Dale Beaumont struggled with dyslexia all through high school and never went to university, but made his first million by the age of 26 — ironically, by writing a series of best-selling books.
Today the 38-year-old business coach and founder of Business Blueprint is a multi-millionaire who works part time, travelling the world with his young family four months out of every year, reports News.com.au.
Mr Beaumont first realised he was dyslexic at around the age of 10 when he noticed he had much more difficulty reading and writing than other kids, but through years of "painful tutoring" was able to develop "little hacks and workarounds" to deal with it.
"To this day I'm OK at reading, it just takes a lot of mental energy," he said.
"Writing, if it wasn't for spell check on computers I would have no chance. For anyone who has learning difficulty, there's always another way, just hang in there and find another path."
After finishing his HSC two decades ago, Mr Beaumont decided to skip university and go straight into the workforce. He started working for an adult education company, but "only lasted about six months".
"I just found everything moving so slow, it was really hard to get things done unless you had some kind of control, so I decided to start a business," he said.
While he did "OK" in the HSC with a score of 83.3, the teen from western Sydney was a successful gymnast, making the state and national teams — which he credits with teaching him about hard work, discipline and goal-setting.
His first business, co-founded with Brent Williams, was a teenage education company called Tomorrow's Youth — which is still operating today — teaching motivation, life skills and personal development to young people.
"After that I got into publishing books, which is quite ironic given I struggle to read and write," he said.
"What happened was we were trying to build this education business and one of obstacles we faced was people saying, 'You're 19, what makes you think you know anything?' We really suffered from a lack of credibility, so we thought, 'How can we manufacture credibility? Well why don't we write a book?'"
Their first book, a pocket guide for teaching young people principles for success called The World At Your Feet, was only about 80 pages but sold around 7000 copies and was a "big factor" in helping grow their education business.
A few years later, Mr Beaumont decided to publish some more books, creating a series called Secrets Exposed. In the space of three years he published 15 books in the series, which collectively sold 250,000 copies.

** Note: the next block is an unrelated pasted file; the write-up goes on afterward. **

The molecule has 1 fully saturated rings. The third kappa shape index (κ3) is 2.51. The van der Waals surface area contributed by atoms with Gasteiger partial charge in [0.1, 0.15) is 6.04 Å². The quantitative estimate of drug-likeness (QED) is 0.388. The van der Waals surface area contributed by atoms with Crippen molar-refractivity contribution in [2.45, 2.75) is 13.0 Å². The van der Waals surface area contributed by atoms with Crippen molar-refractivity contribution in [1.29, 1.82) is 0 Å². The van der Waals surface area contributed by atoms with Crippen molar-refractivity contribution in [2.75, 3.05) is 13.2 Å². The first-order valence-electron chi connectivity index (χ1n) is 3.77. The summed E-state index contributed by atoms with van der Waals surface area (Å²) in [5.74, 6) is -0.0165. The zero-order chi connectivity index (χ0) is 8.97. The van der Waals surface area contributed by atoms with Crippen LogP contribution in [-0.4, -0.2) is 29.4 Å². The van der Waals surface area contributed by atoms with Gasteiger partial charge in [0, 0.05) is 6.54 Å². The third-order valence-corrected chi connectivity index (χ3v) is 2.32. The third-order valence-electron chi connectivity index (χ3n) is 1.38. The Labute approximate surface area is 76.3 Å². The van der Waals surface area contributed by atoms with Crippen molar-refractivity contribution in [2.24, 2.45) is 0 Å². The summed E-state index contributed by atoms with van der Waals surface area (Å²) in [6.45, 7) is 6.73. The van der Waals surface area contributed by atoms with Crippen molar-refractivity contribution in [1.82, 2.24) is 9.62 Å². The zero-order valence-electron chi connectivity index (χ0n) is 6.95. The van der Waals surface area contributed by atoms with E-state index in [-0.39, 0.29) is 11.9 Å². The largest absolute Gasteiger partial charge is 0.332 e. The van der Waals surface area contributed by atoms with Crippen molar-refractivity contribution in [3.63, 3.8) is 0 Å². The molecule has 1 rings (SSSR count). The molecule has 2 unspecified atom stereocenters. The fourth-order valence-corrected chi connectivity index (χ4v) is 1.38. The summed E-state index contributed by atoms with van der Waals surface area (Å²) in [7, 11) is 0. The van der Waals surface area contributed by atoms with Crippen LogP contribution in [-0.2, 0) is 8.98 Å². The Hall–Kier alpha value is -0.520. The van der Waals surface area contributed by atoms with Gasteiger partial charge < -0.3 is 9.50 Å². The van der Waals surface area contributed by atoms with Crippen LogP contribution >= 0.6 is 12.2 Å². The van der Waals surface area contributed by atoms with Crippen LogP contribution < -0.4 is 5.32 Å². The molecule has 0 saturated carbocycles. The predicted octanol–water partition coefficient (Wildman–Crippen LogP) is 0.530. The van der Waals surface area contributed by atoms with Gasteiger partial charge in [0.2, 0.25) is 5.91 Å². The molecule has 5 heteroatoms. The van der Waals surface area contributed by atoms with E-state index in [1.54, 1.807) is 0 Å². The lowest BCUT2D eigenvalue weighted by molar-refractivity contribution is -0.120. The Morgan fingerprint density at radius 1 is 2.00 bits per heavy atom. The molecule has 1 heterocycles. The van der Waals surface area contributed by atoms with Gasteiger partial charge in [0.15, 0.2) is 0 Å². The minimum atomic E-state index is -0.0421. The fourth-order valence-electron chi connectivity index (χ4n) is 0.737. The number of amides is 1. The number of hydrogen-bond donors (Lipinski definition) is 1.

"I was able to make my first million at the age of 26," he said.
He then started and sold two companies — one in web development and another in real estate — before founding Business Blueprint in 2009, providing coaching for small and medium business owners to "bring them into the 21st century".
Over the past 10 years the company has generated nearly $40 million in revenue — and now Mr Beaumont wants to train other business mentors to follow in his footsteps via a new venture called Coach at Scale.
"There are anywhere from 1.2 million to two million small business owners in Australia, we work with about 500 of those every year, we're never going to reach everyone unless we train up other people," he said.
Mr Beaumont, who has an 11-year-old son and nine-year-old daughter, says he has "done really well" financially but "I could probably have been a lot richer if I wanted if I wanted to by just working my ass off and not taking any breaks".
"But we've decided we want to pack in as much lifestyle and spend as much time with our kids as we can before they grow up," he said.
"I didn't see my dad all that much growing up, I have no regrets because he was doing the best he could, but my wife and I decided 10 years ago we wanted to do things differently from our folks."
The couple decided to divide their time by spending two months working and one month travelling, a schedule that has seen them visit 85 countries as a family over the past 10 years.
"That's what I'm big on with helping business owners, to say making money is important and we want you to be profitable, but why are you in business to begin with if not to create more lifestyle and opportunity for the people you leave?" he said.
"That's the message I'm drummed into my clients but also try to live by myself."